SO HERE IT IS: the inevitable and obligatory Jayson Blair column from a newspaper columnist. Blair is the New York Times reporter who is the latest in what (we journalist types hope) is a short line of gifted fiction writers who, for some odd reason, choose to work as reporters at newspapers or magazines. He resigned May 1. His series of miscues, fanciful inventions and plagiarism has prompted yet another round of angst from those in the business and inspired a call for truth in journalism.
NEWS
By MIKE ROYKO | January 30, 1995
The two young women were standing outside the courthouse entrance, pancake makeup on their pretty faces, microphones in their hands and the gleam of the huntress in their eyes.They were flanked by several of the large trade-school dropouts who make their living aiming TV cameras at anything that might make a bleeding blip on the nightly news. As I approached, the young women smiled and moved toward me. One of them tried her best to shove the microphone up my left nostril, while asking one of the most amazingly stupid questions I have heard in 40 years in the news business.
NEWS
By Fred Rasmussen and Fred Rasmussen,SUN STAFF | March 24, 1996
Wilson "Buck" Auld Jr., who as a determined reporter grabbed the nation's attention when he broke the Pumpkin Papers story and the lurid details of the Dorothy Grammer murder case, died March 17 of cancer at Good Samaritan Hospital. The Hillendale resident was 84.Mr. Auld, who began his newspaper career in 1929 as a copy boy for the old , was promoted in the late 1930s to police reporter and happily took to the streets of Baltimore.Respected in the news business for his vast knowledge of the city, Mr. Auld possessed all the credentials that would serve him well in his career as a reporter and later as assistant city editor before he retired in 1978.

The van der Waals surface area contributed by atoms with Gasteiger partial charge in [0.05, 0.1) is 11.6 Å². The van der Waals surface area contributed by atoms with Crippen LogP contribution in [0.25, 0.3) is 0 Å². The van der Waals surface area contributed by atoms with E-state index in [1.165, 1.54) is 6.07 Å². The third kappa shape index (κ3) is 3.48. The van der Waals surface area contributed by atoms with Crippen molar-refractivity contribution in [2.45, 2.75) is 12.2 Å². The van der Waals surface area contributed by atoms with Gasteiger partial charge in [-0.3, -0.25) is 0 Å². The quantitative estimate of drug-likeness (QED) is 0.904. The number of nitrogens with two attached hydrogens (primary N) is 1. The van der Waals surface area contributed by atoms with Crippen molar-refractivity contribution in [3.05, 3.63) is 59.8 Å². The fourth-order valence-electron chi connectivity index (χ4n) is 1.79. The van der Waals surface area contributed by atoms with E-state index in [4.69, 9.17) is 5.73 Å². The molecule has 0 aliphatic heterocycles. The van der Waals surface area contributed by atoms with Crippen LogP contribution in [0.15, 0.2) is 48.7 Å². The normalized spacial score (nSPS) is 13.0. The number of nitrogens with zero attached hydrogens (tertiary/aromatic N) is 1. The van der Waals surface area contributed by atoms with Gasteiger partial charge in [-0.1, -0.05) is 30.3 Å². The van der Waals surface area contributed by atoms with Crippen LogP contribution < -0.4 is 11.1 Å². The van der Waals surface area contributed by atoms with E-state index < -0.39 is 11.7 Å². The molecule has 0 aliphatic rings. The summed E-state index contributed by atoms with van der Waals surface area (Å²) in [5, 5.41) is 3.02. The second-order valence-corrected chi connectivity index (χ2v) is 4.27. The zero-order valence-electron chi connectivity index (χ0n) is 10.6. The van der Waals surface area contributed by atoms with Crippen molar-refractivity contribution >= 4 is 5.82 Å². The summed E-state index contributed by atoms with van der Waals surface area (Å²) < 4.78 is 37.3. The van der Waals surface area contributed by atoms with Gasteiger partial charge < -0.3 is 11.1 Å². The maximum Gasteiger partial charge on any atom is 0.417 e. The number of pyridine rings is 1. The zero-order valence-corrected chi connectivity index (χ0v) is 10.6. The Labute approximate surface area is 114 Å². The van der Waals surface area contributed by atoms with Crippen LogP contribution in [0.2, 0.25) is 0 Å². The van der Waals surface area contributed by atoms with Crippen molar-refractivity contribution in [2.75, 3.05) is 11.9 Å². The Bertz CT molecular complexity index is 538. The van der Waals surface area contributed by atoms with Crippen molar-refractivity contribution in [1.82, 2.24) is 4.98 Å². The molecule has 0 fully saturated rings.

NEWS
By Dennis O'Brien and Dennis O'Brien,SUN STAFF | October 6, 1998
The Supreme Court refused yesterday to review a ruling against a Baltimore journalist who sued the city's former Police Department spokesman over access to governmental information.The court rejected an appeal by Terrie Snyder without comment and refused to revive her 1995 suit against Samuel Ringgold, the department's former public affairs director.Snyder, a free-lance reporter for the City Paper, called the decision "outrageous and truly frightening.""By refusing to consider this case, the court has said that it's all right for government officials to discriminate and turn down requests for information from reporters who don't report what's to their liking," Snyder said.
BUSINESS
By Hanah Cho and Hanah Cho,Sun reporter | January 11, 2007
The leader of a local group that wants to buy The Sun denied yesterday a published report that it is in "serious negotiations" to buy the daily newspaper, though he says he still hopes to eventually get a chance to bid for the publication. Theodore G. Venetoulis, a publisher and former Baltimore County executive who is leading the Baltimore Media Group that hopes to buy the newspaper, said an article in yesterday's Examiner is "totally untrue." "There are no negotiations going on," said Venetoulis, who says he has been unable to get The Sun's parent, Tribune Co., to disclose financial information about the newspaper for his investors to study.